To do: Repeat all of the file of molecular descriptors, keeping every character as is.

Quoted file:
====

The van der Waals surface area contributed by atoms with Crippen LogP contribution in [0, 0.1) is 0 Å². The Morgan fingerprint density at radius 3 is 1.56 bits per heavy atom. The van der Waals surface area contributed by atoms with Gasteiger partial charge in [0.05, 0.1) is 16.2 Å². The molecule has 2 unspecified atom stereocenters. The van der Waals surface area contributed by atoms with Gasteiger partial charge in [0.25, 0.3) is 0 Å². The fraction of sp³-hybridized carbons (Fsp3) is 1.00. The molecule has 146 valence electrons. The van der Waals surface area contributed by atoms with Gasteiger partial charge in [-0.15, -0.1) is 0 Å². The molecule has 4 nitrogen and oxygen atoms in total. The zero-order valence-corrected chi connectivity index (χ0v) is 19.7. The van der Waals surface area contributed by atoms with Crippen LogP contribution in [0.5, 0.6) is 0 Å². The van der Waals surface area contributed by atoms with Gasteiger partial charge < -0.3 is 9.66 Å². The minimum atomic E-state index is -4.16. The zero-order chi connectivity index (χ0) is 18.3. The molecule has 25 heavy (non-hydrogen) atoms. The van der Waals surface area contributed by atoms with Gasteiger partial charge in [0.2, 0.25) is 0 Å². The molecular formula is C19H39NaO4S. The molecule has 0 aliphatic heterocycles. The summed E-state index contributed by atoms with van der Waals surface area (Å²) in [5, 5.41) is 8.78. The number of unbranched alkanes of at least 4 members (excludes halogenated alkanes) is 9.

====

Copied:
The van der Waals surface area contributed by atoms with Crippen LogP contribution in [0, 0.1) is 0 Å². The Morgan fingerprint density at radius 3 is 1.56 bits per heavy atom. The van der Waals surface area contributed by atoms with Gasteiger partial charge in [0.05, 0.1) is 16.2 Å². The molecule has 2 unspecified atom stereocenters. The van der Waals surface area contributed by atoms with Gasteiger partial charge in [0.25, 0.3) is 0 Å². The fraction of sp³-hybridized carbons (Fsp3) is 1.00. The molecule has 146 valence electrons. The van der Waals surface area contributed by atoms with Gasteiger partial charge in [-0.15, -0.1) is 0 Å². The molecule has 4 nitrogen and oxygen atoms in total. The zero-order valence-corrected chi connectivity index (χ0v) is 19.7. The van der Waals surface area contributed by atoms with Crippen LogP contribution in [0.5, 0.6) is 0 Å². The van der Waals surface area contributed by atoms with Gasteiger partial charge < -0.3 is 9.66 Å². The minimum atomic E-state index is -4.16. The zero-order chi connectivity index (χ0) is 18.3. The molecule has 25 heavy (non-hydrogen) atoms. The van der Waals surface area contributed by atoms with Gasteiger partial charge in [0.2, 0.25) is 0 Å². The molecular formula is C19H39NaO4S. The molecule has 0 aliphatic heterocycles. The summed E-state index contributed by atoms with van der Waals surface area (Å²) in [5, 5.41) is 8.78. The number of unbranched alkanes of at least 4 members (excludes halogenated alkanes) is 9.